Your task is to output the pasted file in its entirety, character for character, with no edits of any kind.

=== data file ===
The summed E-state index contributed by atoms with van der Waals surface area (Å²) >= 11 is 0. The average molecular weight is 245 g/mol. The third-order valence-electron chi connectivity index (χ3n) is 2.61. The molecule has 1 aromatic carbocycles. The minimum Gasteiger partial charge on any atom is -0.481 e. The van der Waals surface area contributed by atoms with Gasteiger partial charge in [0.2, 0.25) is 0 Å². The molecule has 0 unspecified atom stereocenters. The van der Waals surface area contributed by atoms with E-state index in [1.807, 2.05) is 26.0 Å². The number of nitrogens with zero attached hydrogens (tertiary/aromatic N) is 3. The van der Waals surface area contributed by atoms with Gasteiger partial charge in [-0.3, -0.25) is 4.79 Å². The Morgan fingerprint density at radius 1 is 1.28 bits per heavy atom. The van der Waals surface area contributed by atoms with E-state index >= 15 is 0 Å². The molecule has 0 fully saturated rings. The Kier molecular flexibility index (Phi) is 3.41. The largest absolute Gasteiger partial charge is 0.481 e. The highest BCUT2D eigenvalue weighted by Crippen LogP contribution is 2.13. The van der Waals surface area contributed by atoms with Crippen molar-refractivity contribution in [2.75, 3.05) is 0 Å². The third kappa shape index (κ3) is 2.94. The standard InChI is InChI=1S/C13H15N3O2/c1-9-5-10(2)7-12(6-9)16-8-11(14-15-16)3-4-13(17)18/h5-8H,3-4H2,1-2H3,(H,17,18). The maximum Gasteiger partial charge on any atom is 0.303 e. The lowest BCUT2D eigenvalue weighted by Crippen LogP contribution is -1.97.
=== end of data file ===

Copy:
The summed E-state index contributed by atoms with van der Waals surface area (Å²) >= 11 is 0. The average molecular weight is 245 g/mol. The third-order valence-electron chi connectivity index (χ3n) is 2.61. The molecule has 1 aromatic carbocycles. The minimum Gasteiger partial charge on any atom is -0.481 e. The van der Waals surface area contributed by atoms with Gasteiger partial charge in [0.2, 0.25) is 0 Å². The molecule has 0 unspecified atom stereocenters. The van der Waals surface area contributed by atoms with E-state index in [1.807, 2.05) is 26.0 Å². The number of nitrogens with zero attached hydrogens (tertiary/aromatic N) is 3. The van der Waals surface area contributed by atoms with Gasteiger partial charge in [-0.3, -0.25) is 4.79 Å². The Morgan fingerprint density at radius 1 is 1.28 bits per heavy atom. The van der Waals surface area contributed by atoms with E-state index >= 15 is 0 Å². The molecule has 0 fully saturated rings. The Kier molecular flexibility index (Phi) is 3.41. The largest absolute Gasteiger partial charge is 0.481 e. The highest BCUT2D eigenvalue weighted by Crippen LogP contribution is 2.13. The van der Waals surface area contributed by atoms with Crippen molar-refractivity contribution in [2.75, 3.05) is 0 Å². The third kappa shape index (κ3) is 2.94. The standard InChI is InChI=1S/C13H15N3O2/c1-9-5-10(2)7-12(6-9)16-8-11(14-15-16)3-4-13(17)18/h5-8H,3-4H2,1-2H3,(H,17,18). The maximum Gasteiger partial charge on any atom is 0.303 e. The lowest BCUT2D eigenvalue weighted by Crippen LogP contribution is -1.97.